Picasso and Rutault, the great divergence

Picasso and Rutault, the great divergence
Claude Rutault Dé-finition/méthode rien à lire 1990 Peinture sur toile Dimensions variables Courtesy l’artiste et Perrotin.
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As its title indicates, the “Picasso-Rutault: Divergence” exhibit compares two painters with approaches that are so different that to go from one to the other would be an acrobatic feat. The exposition invites us to make this leap between two distinctive artistic techniques but, more importantly, between two periods of painting history.

It was in 1973 that Pablo Picasso’s career came to an end. He was a multi-skilled artist, as witnessed by the many pieces from different disciplines on display in this exhibit including a painting entitled Painter and his model, a collage called Violin and even his work as sculpture represented by Woman with the stroller. Picasso’s prolific work as a painter and an artist can be broken down according to different styles (surrealism, cubism, etc.). He also proved to be a great art scholar with his reinterpretations of The Maids of Honour by Velasquez and Luncheon on the Grass by Manet, but first and foremost he was an artist in sync with his era as demonstrated by his many variations around the theme of the Guernica.

It was also in 1973 that Claude Rutault, while repainting his kitchen, inadvertently uncovered a small painting on the wall that he had forgotten. He then became aware of the relationship between canvases and the surface on which they were displayed and decided to dedicate his artistic career to exploring this connection. From that point forward he stopped painting in the traditional sense of the word, not producing anything but manufacturer and exposition protocols.

Rutault’s first piece called definition/method #1 “canvas per unit” continues the concept he discovered while renovating his kitchen. It was produced according to the following specification: “a stretched canvas painted in the same colour as the wall on which it hangs.  All commercially available formats may be used, whether they are rectangular, square, round or oval”.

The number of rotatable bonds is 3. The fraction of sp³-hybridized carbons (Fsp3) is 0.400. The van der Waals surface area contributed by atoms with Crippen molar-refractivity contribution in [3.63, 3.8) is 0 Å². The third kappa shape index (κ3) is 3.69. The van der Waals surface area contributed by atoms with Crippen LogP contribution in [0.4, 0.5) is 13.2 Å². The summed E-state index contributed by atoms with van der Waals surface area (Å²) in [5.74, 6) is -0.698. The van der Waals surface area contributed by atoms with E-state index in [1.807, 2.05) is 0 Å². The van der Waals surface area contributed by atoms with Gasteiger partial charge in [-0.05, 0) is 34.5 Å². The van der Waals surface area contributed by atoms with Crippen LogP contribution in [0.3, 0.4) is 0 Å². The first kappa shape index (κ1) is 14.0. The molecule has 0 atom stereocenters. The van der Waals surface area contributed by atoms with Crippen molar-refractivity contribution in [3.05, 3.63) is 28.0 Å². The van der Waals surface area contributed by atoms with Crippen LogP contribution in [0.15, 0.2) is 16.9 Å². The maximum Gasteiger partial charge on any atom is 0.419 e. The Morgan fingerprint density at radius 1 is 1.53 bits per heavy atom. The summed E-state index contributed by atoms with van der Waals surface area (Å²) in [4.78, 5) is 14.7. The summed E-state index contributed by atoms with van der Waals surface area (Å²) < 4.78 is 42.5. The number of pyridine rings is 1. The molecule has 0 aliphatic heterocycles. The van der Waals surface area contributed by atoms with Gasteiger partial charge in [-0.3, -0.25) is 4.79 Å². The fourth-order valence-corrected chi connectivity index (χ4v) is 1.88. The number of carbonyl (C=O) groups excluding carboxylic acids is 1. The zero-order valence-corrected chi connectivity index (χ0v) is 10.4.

This first project formed the basis of the Rutault’s approach which consisted of writing and publishing processes called definition/methods, which required collectors and repositories of his work to abide by certain rules. These owners, called “managers”, made a commitment to “update” their goods and to report any changes to the artist.  In the case of definition/method #1 “canvas per unit”, the purchaser would be responsible for repainting their wall if they decided to change the colour of the canvas or conversely, repainting the painting itself if they wished to display it on another wall or modify the colour of it’s stand.

Pablo Picasso, “L’Ombre”.
Charcoal and oil on canvas.
Vallauris – 1953 – Paris, Musée national Picasso-Paris.
© RMN-Grand Palais / Mathieu Rabeau
© Succession Picasso – Gestion droits d’auteur 

 

The pieces, which are no longer limited to the surface of the canvas but the whole wall, are therefore always evolving and the artistic act does not come from the painter (Rutault did not paint canvases selected by collectors and neither did he supervise their work), his role was more like the inventor of the rules of a game. Yet the works created by Rutault, who defined himself as a painter, spoke only of painting and of the medium’s standards.

It this challenge to the very nature of Rutault’s own painting that the exhibition highlights by contrasting his pieces with those from the Picasso Museum collection.

Claude Rutault. De-finition/method “full-length self-portrait”, 2011.
Peinture sur toile
168 x 110 cm + 33 x 22 cm
Courtesy Perrotin
© Antoine Cado 

 

The difference in how the works are handled is striking. Picasso’s paintings are finished works with their own subject matter that are dated and signed by the artist, while Rutault’s pieces are plain unsigned canvases. Picasso’s paintings express something about the world around them while Rutault’s are completely self-referential. The former are definitive in their brushwork and the latter are in a constant state of evolution. By comparing the work of a formal painter to those of a conceptual artist, the exhibit reflects two concepts of painting; one where a painting is considered to be an object and another where painting is thought of as a process. Together they demonstrate the flexibility of a perpetually self-renewing medium.

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